Found, And Lost

It was a Cascadian kayaking feat that will never be repeated. How a mad mountain scientist and one seriously sick spaniard unlocked keyhole falls for the first but final time.

Spanish kayaker Aniol Serrasoles’ had a mission to paddle the “scariest waterfall drop you’ve ever seen” on the Lillooet River north of Pemberton. Now that he’s completed it, Serrasoles can guarantee you will never see it again. His (barely) successful October 2014 descent of the 75-foot, 3,000-cubic-metre-per-minute waterfall will never be repeated because construction of a micro-hydro project, with a diversion intake located 550 metres upstream of the falls, will alter the feature forever.

To be fair, it’s not as if Keyhole Falls was really runnable before Serrasoles brought his 13-man team to the task. Local kayakers had scouted it and rejected the possibility. “It’s about 70 feet too high for any of us,” joked Squamish, British Columbia, paddler and photographer Steve Rogers. But Rogers wanted to see it kayaked as a nod of respect. “We’ve lost a lot of rivers to IPPs (independent power producers), but to lose Keyhole is like turning the tap off Brandywine Falls. It’s an iconic waterfall in the area. And it’s going to be run dry.”

Rogers had shown the falls to a couple of big waterfall specialists who demurred the opportunity. “Everyone got stuck on the short canyon above the falls that’s extremely choked and unnavigable by kayak,” says Rogers. But word got around.

“A friend showed me a picture a few years ago,” says Serrasoles, who is from Cataloina, Spain. “The image got stuck in my mind. I could not stop thinking about it. There are very few first descents left to paddle. Most of them are really hard to access and pretty dangerous. It took two years of preparation to finally gather a crew of professional paddlers, cinematographers and professional climbers to attempt it.”

“A friend showed me a picture a few years ago,” says Serrasoles, who is from Cataloina, Spain. “The image got stuck in my mind. I could not stop thinking about it. There are very few first descents left to paddle. Most of them are really hard to access and pretty dangerous. It took two years of preparation to finally gather a crew of professional paddlers, cinematographers and professional climbers to attempt it.”

To get Serrasoles and his boat into the pool at the top of the waterfall, Maddaloni rigged rappel ropes and a portaledge at water level that Serrasoles was going to pull a from-the-rocks aerial “seal launch” from. “It took us a full day to set everything up,” says Maddaloni. “It was the worst quality rock ever. Onion layers of loose basalt. It was like kitty litter in places. The worst I’ve ever seen.”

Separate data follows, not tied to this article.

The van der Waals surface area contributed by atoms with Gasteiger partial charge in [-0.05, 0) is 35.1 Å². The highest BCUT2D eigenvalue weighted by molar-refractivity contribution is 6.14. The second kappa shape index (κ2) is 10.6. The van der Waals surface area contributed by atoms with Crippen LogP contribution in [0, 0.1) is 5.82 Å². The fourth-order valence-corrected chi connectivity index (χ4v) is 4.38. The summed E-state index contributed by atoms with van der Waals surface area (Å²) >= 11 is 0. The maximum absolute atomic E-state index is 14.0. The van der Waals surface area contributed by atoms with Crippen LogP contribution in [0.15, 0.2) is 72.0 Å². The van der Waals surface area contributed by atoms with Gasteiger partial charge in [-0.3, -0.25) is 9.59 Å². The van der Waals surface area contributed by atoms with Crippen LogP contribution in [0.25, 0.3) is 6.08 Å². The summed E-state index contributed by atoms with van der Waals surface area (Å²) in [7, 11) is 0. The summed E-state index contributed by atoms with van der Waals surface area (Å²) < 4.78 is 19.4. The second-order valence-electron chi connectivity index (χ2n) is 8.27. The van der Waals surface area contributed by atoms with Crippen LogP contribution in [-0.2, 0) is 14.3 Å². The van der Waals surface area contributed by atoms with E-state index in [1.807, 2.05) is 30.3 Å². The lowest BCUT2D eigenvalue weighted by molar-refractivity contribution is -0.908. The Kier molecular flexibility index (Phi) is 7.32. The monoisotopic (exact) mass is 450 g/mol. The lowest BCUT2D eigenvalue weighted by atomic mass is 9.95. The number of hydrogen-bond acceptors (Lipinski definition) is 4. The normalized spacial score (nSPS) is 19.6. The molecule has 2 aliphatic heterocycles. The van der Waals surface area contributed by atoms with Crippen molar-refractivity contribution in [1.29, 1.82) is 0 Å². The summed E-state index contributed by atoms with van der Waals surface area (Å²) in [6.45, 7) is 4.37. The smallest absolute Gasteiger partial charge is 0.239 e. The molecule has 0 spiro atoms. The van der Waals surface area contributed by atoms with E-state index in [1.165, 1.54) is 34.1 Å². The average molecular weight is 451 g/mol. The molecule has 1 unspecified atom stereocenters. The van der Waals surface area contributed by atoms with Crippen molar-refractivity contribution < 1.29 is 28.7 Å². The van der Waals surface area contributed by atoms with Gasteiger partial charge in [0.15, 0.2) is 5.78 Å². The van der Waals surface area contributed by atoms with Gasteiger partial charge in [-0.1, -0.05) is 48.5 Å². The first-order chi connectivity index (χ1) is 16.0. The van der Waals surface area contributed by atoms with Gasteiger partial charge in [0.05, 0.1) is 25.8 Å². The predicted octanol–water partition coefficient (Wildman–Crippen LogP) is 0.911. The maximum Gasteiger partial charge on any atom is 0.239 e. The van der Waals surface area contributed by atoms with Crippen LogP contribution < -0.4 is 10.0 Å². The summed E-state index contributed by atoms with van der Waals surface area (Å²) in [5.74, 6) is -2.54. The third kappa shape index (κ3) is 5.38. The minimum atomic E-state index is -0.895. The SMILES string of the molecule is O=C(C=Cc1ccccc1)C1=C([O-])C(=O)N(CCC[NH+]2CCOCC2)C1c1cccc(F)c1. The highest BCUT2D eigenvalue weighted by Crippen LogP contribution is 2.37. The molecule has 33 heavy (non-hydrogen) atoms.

“It is a really scary place being in that gorge,” says Serrasoles. “The walls are huge. It is really dark and the rocks on the wall are so loose that you are scared all the time that some might fall on your head. From five different trips to the Keyhole Falls, that was the only time that the waterfall was at an actually runnable flow.”

As Serrasoles paddled away into the maw of the waterfall from their nest of bolts and ropes and portaledge on the rotten wall, Maddaloni figured he was dead. “It was extremely loud, and before he’d lost radio contact with his guys, the last thing he’d heard was that they didn’t think it was deep enough. I was totally blind. I could just see the horizon line. I sat there for a while, thinking, well, I guess I should start to derig everything, and go to the memorial.”

But Serrasoles found a safe passage. As Rogers explains, “Kayaking is not a conquering sport. It’s more about being able, just for a split second, to exist in tune with one of the earth’s most primal forces. You can kayak within these corridors of extreme danger, amidst millions of tons of force that would snap a person in half, but you can exist within that space and pass through safely. Like big-wave surfers, you’re not trying to hold the wave back, but to be with it, to exist next to it, and hopefully to continue to exist after it.”

Once the Upper Lillooet River Hydroelectric Facility is running, the flow of water over Keyhole Falls will be reduced by 53 cubic metres per second. Innergex has stated that “there will still be many days with water flows similar to the day that this kayaker came down.” But as Rogers notes, “It will never hold a natural flow anymore. The Falls won’t exist in their free state again.” But once, a man dared to lower his flesh into that force of nature, not to try to tame it, or to ask anything of it, but simply to know its pure wildness. And once will have to do.

Photo: Aniol Serrasoles hoping for float, by Steve Rogers

Author / Contributor

Lisa Richardson

Lisa is a lifestyle and ski journalist. She has contributed to a host of publications and outlets including an anthology of ski-writing Skiing The Edge, CBC radio, Pique newsmagazine,  www.thetyee.ca, the Vancouver Sun,  the National Post, Whistler the Magazine, SBC Skier, Freeskier and The Ski Journal.

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